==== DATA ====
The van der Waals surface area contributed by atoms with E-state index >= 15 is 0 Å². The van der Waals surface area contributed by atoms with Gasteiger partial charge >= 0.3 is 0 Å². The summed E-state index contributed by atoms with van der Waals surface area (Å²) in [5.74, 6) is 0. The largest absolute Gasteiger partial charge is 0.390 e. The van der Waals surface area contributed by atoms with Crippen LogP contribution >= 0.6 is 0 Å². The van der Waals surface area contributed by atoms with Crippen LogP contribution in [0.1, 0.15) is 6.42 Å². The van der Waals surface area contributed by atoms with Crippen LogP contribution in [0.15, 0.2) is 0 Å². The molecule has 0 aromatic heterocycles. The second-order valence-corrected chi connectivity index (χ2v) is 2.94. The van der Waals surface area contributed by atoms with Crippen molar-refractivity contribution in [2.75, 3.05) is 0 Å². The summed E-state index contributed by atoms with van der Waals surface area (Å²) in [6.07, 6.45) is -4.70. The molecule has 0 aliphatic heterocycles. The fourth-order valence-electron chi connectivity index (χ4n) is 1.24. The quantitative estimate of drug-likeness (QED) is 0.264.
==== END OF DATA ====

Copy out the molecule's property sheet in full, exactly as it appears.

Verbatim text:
The van der Waals surface area contributed by atoms with E-state index >= 15 is 0 Å². The van der Waals surface area contributed by atoms with Gasteiger partial charge >= 0.3 is 0 Å². The summed E-state index contributed by atoms with van der Waals surface area (Å²) in [5.74, 6) is 0. The largest absolute Gasteiger partial charge is 0.390 e. The van der Waals surface area contributed by atoms with Crippen LogP contribution >= 0.6 is 0 Å². The van der Waals surface area contributed by atoms with Crippen LogP contribution in [0.1, 0.15) is 6.42 Å². The van der Waals surface area contributed by atoms with Crippen LogP contribution in [0.15, 0.2) is 0 Å². The molecule has 0 aromatic heterocycles. The second-order valence-corrected chi connectivity index (χ2v) is 2.94. The van der Waals surface area contributed by atoms with Crippen molar-refractivity contribution in [2.75, 3.05) is 0 Å². The summed E-state index contributed by atoms with van der Waals surface area (Å²) in [6.07, 6.45) is -4.70. The molecule has 0 aliphatic heterocycles. The fourth-order valence-electron chi connectivity index (χ4n) is 1.24. The quantitative estimate of drug-likeness (QED) is 0.264.